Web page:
Japanese tour neighborhoods of their childhood in North Korea


A group of Japanese who used to live in North Korea toured Chongjin in the country’s northeast Tuesday, with some recalling their childhoods in the port city as they visited for the first time in 68 years.

Eleven members of Kita Izoku Renraku Kai, a group seeking to retrieve the ashes of relatives who died in the northern part of the Korean Peninsula around the end of World War II, visited a railway station and saw the city from a mountain scenery viewing spot.

Takashi Fukushima, 78, from Kumamoto Prefecture, who moved to the city known as a ferrous-metal producing center with his family in 1942 when he was 8, said that while buildings in the city have greatly changed, natural landmarks remain almost intact.

“I clearly remember the day when I first arrived at the Chongjin station with my family. I ate a rice ball at a waiting room of the station and then headed to our house in the direction of a mountain,” he said in front of the station.

From the mountain vista point, Fukushima pointed toward a pier full of wooden fishing boats and said: “The harbor is almost the same as what it used to be. When I was a child, there was also a white sand beach. It brings back old memories.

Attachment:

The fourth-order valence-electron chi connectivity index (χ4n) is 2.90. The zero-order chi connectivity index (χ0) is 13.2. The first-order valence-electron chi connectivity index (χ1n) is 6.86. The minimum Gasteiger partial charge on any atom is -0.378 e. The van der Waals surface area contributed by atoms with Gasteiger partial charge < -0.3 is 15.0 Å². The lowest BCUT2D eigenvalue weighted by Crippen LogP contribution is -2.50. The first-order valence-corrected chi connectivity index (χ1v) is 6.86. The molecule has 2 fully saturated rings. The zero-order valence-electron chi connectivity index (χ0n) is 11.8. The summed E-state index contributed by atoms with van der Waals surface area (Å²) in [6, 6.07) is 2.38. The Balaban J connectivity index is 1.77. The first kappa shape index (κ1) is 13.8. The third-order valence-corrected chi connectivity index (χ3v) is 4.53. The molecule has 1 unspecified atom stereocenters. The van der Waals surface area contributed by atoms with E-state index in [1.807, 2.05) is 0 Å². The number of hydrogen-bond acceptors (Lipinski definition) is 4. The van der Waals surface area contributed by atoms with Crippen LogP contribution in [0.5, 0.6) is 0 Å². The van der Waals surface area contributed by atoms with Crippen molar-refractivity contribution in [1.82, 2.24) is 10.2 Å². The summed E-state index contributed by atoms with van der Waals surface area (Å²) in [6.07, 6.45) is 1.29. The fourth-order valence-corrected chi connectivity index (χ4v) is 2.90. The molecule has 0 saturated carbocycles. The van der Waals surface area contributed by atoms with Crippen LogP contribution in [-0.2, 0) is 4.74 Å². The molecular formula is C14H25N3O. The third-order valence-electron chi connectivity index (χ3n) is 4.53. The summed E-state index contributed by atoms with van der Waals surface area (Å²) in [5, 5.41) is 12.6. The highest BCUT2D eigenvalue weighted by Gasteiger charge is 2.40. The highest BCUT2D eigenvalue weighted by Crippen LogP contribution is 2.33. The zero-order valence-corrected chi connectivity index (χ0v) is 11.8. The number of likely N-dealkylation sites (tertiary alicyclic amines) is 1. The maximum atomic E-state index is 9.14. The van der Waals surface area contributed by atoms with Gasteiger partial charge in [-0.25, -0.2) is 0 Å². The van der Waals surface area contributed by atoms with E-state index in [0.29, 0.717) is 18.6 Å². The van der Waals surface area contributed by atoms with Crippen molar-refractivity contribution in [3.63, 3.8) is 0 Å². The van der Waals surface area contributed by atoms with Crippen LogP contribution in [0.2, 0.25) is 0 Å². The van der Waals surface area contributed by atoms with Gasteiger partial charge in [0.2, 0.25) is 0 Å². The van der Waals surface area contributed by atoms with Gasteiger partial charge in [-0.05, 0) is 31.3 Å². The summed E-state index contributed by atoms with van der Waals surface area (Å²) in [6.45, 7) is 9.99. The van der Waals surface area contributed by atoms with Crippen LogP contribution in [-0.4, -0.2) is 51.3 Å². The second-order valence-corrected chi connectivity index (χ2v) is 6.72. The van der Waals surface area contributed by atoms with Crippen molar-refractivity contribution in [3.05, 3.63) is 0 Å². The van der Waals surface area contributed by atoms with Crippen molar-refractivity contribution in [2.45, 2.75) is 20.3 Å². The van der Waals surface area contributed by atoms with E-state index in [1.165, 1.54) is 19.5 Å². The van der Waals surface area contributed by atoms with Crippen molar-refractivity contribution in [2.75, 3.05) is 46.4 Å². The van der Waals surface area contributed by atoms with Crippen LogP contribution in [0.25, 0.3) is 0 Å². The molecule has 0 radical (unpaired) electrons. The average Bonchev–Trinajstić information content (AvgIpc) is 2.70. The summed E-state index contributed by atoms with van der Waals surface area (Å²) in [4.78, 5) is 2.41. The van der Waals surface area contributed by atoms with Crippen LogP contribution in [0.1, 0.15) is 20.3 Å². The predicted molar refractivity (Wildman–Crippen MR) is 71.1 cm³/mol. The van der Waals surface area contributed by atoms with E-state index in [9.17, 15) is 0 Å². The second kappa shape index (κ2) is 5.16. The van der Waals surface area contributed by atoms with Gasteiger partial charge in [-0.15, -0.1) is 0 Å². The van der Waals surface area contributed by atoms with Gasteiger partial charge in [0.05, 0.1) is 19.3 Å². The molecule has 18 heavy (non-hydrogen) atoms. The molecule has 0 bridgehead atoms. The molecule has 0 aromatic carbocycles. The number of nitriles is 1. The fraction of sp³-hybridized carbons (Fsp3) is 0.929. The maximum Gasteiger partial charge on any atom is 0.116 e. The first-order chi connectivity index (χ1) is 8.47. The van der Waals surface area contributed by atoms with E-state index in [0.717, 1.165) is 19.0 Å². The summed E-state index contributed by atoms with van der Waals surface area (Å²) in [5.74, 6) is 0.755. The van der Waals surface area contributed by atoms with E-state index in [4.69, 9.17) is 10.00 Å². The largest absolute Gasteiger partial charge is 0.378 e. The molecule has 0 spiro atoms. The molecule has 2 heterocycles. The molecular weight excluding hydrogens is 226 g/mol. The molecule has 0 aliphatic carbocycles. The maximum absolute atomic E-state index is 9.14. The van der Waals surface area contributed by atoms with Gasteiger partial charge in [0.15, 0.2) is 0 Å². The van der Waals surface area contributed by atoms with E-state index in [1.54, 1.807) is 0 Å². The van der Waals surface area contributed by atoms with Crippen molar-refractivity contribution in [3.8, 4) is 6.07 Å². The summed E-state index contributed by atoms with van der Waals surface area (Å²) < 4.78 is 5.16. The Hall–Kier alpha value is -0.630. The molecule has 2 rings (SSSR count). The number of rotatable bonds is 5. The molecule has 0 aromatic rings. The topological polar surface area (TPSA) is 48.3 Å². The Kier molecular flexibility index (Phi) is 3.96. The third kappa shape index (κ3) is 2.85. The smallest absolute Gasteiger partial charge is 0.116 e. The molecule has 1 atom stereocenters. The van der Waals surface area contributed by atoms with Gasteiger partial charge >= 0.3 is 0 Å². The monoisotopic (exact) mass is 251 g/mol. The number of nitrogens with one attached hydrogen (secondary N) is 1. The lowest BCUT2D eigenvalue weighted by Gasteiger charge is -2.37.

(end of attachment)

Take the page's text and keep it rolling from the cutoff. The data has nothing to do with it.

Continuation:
“My father died in what is now North Korea at the age of 49. I always wondered why he had to die so young,” he said. “Now I’m here because my father called on me to visit here while I’m still in good shape.”

Tatsuo Kondo, 79, who was born in Chongjin and now lives in Kanagawa Prefecture, deplored the apparent slow economic progress of the city, saying: “I guess industrial development of this city has been delayed due to economic sanctions. I hope my birthplace will develop further.”

The Japanese visitors also stopped at Ranam, south of Chongjin, where Satoru Imamura, 79, and his sister, Yoshiko, 73, lived when they were children.

“As 68 years have passed since I left here, the landscape is totally different. Where my house was located is a park now, and a busy shopping street in the city center is gone. It has become a very quiet place,” said Satoru Imamura, while looking at an old map of the city. “I don’t feel like I’m standing at my birthplace.”

Satoru Imamura was born in Ranam and lived there until he was 11.

The Japanese visitors, who resettled in Japan after the war, are on a 12-day trip through next Tuesday to visit sites believed to contain the remains of their relatives.

The visit is the fifth of its kind since North Korea allowed a tour last August on humanitarian grounds to visit burial sites.

Coronavirus banner